Heaven and Hell
Although first century Judaism did not comment extensively on life beyond the grave (Pharisees believed in it, but Sadducees did not), New Testament teaching on this point is explicit. Indeed, Paul argues that if there is no resurrection, then Christian faith is worthless (1 Corinth. 15).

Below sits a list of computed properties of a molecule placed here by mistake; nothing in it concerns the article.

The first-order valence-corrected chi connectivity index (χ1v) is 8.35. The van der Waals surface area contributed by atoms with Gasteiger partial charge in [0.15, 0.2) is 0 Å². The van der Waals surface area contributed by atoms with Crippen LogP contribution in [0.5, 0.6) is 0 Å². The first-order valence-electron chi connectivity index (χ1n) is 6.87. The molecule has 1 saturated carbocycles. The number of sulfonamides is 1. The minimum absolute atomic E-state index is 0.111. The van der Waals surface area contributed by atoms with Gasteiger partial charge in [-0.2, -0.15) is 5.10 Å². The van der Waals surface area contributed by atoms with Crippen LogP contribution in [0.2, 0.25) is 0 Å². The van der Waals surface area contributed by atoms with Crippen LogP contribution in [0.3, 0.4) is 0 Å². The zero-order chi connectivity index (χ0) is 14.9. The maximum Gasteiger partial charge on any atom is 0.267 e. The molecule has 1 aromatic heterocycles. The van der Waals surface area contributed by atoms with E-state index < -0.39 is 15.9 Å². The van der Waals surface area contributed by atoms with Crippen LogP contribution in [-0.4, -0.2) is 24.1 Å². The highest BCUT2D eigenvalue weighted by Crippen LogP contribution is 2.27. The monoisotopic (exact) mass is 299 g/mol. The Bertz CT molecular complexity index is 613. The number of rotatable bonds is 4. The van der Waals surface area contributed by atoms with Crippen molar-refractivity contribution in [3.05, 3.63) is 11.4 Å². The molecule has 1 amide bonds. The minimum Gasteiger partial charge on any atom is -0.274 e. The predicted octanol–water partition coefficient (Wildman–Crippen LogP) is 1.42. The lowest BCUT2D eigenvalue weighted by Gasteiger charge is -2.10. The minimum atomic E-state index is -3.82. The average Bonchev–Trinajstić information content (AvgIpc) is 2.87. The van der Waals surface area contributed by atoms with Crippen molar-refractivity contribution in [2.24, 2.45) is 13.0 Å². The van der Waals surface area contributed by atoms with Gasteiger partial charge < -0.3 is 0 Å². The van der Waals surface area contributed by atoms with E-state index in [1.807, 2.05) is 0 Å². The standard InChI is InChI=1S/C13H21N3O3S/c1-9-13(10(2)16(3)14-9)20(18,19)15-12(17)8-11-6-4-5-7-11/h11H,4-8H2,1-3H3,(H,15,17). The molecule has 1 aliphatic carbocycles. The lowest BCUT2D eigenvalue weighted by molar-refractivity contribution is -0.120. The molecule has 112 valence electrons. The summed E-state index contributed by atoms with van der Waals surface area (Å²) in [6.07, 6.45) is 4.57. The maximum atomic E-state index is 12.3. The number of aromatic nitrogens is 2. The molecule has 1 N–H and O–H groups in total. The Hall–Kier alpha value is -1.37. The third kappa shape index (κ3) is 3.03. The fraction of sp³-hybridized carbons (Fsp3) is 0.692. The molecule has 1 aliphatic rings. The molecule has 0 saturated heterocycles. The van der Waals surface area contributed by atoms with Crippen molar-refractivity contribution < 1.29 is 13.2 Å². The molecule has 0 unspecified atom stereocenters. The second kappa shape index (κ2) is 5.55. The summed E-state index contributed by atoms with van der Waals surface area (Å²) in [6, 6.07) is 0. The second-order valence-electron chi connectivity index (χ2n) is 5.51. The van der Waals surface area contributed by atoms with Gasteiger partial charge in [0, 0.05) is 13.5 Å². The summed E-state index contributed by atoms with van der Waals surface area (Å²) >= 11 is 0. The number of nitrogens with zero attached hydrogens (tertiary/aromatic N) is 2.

Medieval images of heaven and hell were quite graphic and literal, although contemporary Christians are as likely to see the Kingdom of Heaven in terms of a present lived reality rather than something to be aspired to at a future date. Indeed, Liberation Theology argues quite explicitly that Christians should strive for social and political change to bring about the Kingdom of God in the here and now. Likewise, many Christians might consider hell a psychological or social state rather than necessarily a literal place in the hereafter. However, many Christians today do still believe in a literal and future heaven and hell, and feel an urgent desire to ensure that their own destiny, and that of others, is appropriately secured while there is still time.